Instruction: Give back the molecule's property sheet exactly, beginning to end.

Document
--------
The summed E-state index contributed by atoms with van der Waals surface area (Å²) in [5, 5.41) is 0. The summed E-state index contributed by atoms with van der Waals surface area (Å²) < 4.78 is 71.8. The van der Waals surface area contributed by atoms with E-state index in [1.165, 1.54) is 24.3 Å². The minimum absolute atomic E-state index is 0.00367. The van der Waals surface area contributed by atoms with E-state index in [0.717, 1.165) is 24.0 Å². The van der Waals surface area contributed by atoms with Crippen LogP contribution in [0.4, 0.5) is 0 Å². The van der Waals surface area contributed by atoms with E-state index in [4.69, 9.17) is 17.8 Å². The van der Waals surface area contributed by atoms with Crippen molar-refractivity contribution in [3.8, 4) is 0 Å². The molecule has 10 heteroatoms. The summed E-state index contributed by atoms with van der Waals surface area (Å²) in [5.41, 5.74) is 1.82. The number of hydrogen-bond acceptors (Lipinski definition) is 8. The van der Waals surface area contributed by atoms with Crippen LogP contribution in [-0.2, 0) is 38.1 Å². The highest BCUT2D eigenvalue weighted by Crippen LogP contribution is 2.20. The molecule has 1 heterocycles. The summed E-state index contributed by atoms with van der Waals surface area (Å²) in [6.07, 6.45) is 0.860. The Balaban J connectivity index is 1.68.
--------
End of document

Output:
The summed E-state index contributed by atoms with van der Waals surface area (Å²) in [5, 5.41) is 0. The summed E-state index contributed by atoms with van der Waals surface area (Å²) < 4.78 is 71.8. The van der Waals surface area contributed by atoms with E-state index in [1.165, 1.54) is 24.3 Å². The minimum absolute atomic E-state index is 0.00367. The van der Waals surface area contributed by atoms with E-state index in [0.717, 1.165) is 24.0 Å². The van der Waals surface area contributed by atoms with Crippen LogP contribution in [0.4, 0.5) is 0 Å². The van der Waals surface area contributed by atoms with E-state index in [4.69, 9.17) is 17.8 Å². The van der Waals surface area contributed by atoms with Crippen molar-refractivity contribution in [3.8, 4) is 0 Å². The molecule has 10 heteroatoms. The summed E-state index contributed by atoms with van der Waals surface area (Å²) in [5.41, 5.74) is 1.82. The number of hydrogen-bond acceptors (Lipinski definition) is 8. The van der Waals surface area contributed by atoms with Crippen LogP contribution in [-0.2, 0) is 38.1 Å². The highest BCUT2D eigenvalue weighted by Crippen LogP contribution is 2.20. The molecule has 1 heterocycles. The summed E-state index contributed by atoms with van der Waals surface area (Å²) in [6.07, 6.45) is 0.860. The Balaban J connectivity index is 1.68.